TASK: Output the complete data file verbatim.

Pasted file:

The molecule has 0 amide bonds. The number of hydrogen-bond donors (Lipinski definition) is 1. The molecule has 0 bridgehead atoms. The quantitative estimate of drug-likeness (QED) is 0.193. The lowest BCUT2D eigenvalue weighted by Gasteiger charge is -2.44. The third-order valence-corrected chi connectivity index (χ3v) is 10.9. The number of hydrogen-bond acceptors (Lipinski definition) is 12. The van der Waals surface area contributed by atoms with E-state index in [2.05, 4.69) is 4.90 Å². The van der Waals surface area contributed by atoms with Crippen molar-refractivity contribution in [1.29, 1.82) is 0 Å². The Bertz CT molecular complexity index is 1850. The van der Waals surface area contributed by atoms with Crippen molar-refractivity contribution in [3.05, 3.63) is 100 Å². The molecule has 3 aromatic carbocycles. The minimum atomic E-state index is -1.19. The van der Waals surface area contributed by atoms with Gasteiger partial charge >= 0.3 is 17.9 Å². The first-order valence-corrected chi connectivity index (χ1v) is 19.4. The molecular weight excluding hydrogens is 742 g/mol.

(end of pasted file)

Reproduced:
The molecule has 0 amide bonds. The number of hydrogen-bond donors (Lipinski definition) is 1. The molecule has 0 bridgehead atoms. The quantitative estimate of drug-likeness (QED) is 0.193. The lowest BCUT2D eigenvalue weighted by Gasteiger charge is -2.44. The third-order valence-corrected chi connectivity index (χ3v) is 10.9. The number of hydrogen-bond acceptors (Lipinski definition) is 12. The van der Waals surface area contributed by atoms with E-state index in [2.05, 4.69) is 4.90 Å². The van der Waals surface area contributed by atoms with Crippen molar-refractivity contribution in [1.29, 1.82) is 0 Å². The Bertz CT molecular complexity index is 1850. The van der Waals surface area contributed by atoms with Crippen molar-refractivity contribution in [3.05, 3.63) is 100 Å². The molecule has 3 aromatic carbocycles. The minimum atomic E-state index is -1.19. The van der Waals surface area contributed by atoms with Gasteiger partial charge >= 0.3 is 17.9 Å². The first-order valence-corrected chi connectivity index (χ1v) is 19.4. The molecular weight excluding hydrogens is 742 g/mol.